In the eight months since my separation, he’s the only man from the dating site with whom I’ve felt a strong connection. A real, honest-to-god, working pea coat, not the kind you buy at Abercrombie and Fitch. He turns on Pandora blues and Stevie Ray Vaughn wails as we sit on the cushion he has made for the wrap-around bench in the salon and make out. I touch my tongue against the front part of his teeth. These aren’t real nipples, they’re just nubs of tissue.
He steals sideways looks at me in the dark, his face glowing with the light of the flames, and slowly shakes his head. He lives on a boat docked just around the bend on the lake.
Levans decided that she needed to get away from the theme of the album is also worth mentioning is the small.
When I close my eyes and concentrate on his kisses, it feels right. I open my mouth against his open mouth and just breathe. I pause and tell him, “I want to take my shirt off and show you my breasts.” In an act of solidarity, he says, “Me, too” and pulls his Henley off over his head. He looks me in the eyes and says, “These are still a part of you.”Later that day, he emails: “I can only imagine the courage it takes for you to open your heart and your body to a new person…
Welcome to the second installment of Rachel Joy Horn’s tried-and-true-and-possibly-resulting-in-a second-dinner-invitation DOs and DON’Ts of dating post-mastectomy.
Since writing my first post in November, I am still single.
It’s my first date with the boat captain, and I’ve already told him I’ve had early-stage breast cancer, a double mastectomy and reconstructive surgeries. It was his coat and his no-nonsense manner that first put me at ease. on Friday, I was sitting in a Lake Union oyster bar when I saw this tall, ruddy-complexioned man enter with a ready smile. It’s the middle of winter, a clear, freezing night and our fingers are getting numb. Then we kiss in the parking lot, our cold noses touching while a man in a passing car rolls down his window and yells, “Get a room! It’s got the prime slip spot, furthest out with an unobstructed view of downtown Seattle and Gasworks Park.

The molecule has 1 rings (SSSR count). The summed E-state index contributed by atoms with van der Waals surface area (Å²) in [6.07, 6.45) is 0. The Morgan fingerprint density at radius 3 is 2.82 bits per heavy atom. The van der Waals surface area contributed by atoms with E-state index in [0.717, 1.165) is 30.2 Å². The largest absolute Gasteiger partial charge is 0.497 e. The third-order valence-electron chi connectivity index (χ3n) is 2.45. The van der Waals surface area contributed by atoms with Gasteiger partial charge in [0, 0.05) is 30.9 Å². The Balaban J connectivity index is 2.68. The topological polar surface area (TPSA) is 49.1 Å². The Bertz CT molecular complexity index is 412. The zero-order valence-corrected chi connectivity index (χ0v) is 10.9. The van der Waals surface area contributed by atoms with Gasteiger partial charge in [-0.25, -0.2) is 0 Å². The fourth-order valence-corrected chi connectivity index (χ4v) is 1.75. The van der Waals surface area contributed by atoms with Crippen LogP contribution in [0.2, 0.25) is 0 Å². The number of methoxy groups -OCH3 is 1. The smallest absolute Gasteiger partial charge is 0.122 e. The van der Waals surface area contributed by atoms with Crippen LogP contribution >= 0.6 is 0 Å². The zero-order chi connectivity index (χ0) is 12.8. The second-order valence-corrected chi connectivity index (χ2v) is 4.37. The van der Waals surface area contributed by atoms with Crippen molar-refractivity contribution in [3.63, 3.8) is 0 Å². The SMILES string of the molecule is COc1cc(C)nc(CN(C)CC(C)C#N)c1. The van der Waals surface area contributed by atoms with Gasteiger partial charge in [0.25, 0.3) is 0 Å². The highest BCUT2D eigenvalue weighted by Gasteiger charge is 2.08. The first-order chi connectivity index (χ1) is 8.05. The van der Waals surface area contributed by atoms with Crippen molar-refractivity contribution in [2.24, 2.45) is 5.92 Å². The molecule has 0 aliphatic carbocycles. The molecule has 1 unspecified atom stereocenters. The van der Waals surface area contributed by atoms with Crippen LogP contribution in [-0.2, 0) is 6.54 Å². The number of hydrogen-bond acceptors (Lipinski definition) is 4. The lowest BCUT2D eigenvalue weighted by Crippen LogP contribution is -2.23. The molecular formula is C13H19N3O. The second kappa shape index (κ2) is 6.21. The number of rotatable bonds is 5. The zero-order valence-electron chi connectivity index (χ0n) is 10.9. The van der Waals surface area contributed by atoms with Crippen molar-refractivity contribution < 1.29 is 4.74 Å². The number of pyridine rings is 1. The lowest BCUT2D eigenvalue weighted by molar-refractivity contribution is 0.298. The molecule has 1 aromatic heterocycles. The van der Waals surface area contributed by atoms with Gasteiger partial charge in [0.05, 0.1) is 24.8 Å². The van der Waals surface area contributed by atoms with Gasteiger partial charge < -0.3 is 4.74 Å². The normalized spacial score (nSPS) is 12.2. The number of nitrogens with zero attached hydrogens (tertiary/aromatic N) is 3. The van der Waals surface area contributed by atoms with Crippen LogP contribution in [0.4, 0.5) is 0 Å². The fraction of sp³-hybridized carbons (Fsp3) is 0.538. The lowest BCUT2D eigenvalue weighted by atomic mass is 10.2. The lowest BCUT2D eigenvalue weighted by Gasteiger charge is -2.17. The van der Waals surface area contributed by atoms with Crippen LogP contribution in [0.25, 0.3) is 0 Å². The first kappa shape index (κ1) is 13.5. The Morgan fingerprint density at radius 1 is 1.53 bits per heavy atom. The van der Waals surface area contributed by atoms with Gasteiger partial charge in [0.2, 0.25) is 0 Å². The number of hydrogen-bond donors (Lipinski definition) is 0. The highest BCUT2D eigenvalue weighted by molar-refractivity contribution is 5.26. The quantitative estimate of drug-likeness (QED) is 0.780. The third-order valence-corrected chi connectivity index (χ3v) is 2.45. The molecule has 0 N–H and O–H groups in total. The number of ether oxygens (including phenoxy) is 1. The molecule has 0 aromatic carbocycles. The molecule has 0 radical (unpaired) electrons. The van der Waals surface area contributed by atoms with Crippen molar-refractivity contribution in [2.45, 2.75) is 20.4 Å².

I’ve also told him some of the good stuff — about my recent, post-divorce New Year’s trip to Costa Rica where I zip-lined, spotted baby monkeys and sailed on a catamaran. I recognized him from his profile pictures and noticed he was wearing a pea coat. At 8 p.m., after four hours of drinks and appetizers and dinner, we vacate the table because another party is waiting. Just outside the restaurant and feet from the lakeshore, a circle of Adirondack chairs surrounds a roaring fire pit contained by wired-in stacks of oyster shells. I reach over to the arm of his chair to hold his hand and pull it under the scratchy wool blanket on my lap. Inside, it has a wooden steering wheel, a galley, a salon, a bunk, a head. He has crafted the interior woodwork, he has drawn the framed miniature sketches hanging on the walls, he has read all of the books lining the built-in bookshelves.